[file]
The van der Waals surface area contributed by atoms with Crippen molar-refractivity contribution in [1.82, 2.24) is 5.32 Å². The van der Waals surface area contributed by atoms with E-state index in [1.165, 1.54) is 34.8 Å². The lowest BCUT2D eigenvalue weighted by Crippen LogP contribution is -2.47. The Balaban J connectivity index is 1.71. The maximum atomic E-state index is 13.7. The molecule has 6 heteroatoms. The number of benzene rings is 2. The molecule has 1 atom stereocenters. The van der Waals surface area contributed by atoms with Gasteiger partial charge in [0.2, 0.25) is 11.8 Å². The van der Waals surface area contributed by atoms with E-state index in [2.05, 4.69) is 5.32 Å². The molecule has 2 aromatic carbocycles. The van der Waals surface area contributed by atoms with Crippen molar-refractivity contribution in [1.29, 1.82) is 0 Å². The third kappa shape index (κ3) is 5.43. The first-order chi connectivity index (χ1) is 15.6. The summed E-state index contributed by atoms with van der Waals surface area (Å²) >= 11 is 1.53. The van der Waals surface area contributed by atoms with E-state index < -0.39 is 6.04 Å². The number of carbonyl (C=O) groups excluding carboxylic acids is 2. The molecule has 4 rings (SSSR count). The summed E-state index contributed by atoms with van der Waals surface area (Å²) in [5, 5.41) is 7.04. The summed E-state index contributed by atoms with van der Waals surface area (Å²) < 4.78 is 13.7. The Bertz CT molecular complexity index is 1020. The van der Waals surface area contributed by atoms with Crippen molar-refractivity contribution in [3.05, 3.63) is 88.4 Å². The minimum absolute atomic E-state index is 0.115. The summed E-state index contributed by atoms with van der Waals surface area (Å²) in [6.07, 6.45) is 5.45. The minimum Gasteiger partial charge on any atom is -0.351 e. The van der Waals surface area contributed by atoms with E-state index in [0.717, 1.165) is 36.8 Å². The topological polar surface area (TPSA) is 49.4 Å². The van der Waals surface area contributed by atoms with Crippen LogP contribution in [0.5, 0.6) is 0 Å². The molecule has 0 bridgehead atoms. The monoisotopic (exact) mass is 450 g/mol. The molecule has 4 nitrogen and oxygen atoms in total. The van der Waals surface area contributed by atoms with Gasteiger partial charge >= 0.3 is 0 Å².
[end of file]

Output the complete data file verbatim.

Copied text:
The van der Waals surface area contributed by atoms with Crippen molar-refractivity contribution in [1.82, 2.24) is 5.32 Å². The van der Waals surface area contributed by atoms with E-state index in [1.165, 1.54) is 34.8 Å². The lowest BCUT2D eigenvalue weighted by Crippen LogP contribution is -2.47. The Balaban J connectivity index is 1.71. The maximum atomic E-state index is 13.7. The molecule has 6 heteroatoms. The number of benzene rings is 2. The molecule has 1 atom stereocenters. The van der Waals surface area contributed by atoms with Gasteiger partial charge in [0.2, 0.25) is 11.8 Å². The van der Waals surface area contributed by atoms with E-state index in [2.05, 4.69) is 5.32 Å². The molecule has 2 aromatic carbocycles. The van der Waals surface area contributed by atoms with Crippen molar-refractivity contribution in [1.29, 1.82) is 0 Å². The third kappa shape index (κ3) is 5.43. The first-order chi connectivity index (χ1) is 15.6. The summed E-state index contributed by atoms with van der Waals surface area (Å²) >= 11 is 1.53. The van der Waals surface area contributed by atoms with E-state index < -0.39 is 6.04 Å². The number of carbonyl (C=O) groups excluding carboxylic acids is 2. The molecule has 4 rings (SSSR count). The summed E-state index contributed by atoms with van der Waals surface area (Å²) in [5, 5.41) is 7.04. The summed E-state index contributed by atoms with van der Waals surface area (Å²) < 4.78 is 13.7. The Bertz CT molecular complexity index is 1020. The van der Waals surface area contributed by atoms with Crippen molar-refractivity contribution in [3.05, 3.63) is 88.4 Å². The minimum absolute atomic E-state index is 0.115. The summed E-state index contributed by atoms with van der Waals surface area (Å²) in [6.07, 6.45) is 5.45. The minimum Gasteiger partial charge on any atom is -0.351 e. The van der Waals surface area contributed by atoms with E-state index in [0.717, 1.165) is 36.8 Å². The topological polar surface area (TPSA) is 49.4 Å². The van der Waals surface area contributed by atoms with Crippen LogP contribution in [0.5, 0.6) is 0 Å². The molecule has 0 bridgehead atoms. The monoisotopic (exact) mass is 450 g/mol. The molecule has 4 nitrogen and oxygen atoms in total. The van der Waals surface area contributed by atoms with Gasteiger partial charge >= 0.3 is 0 Å².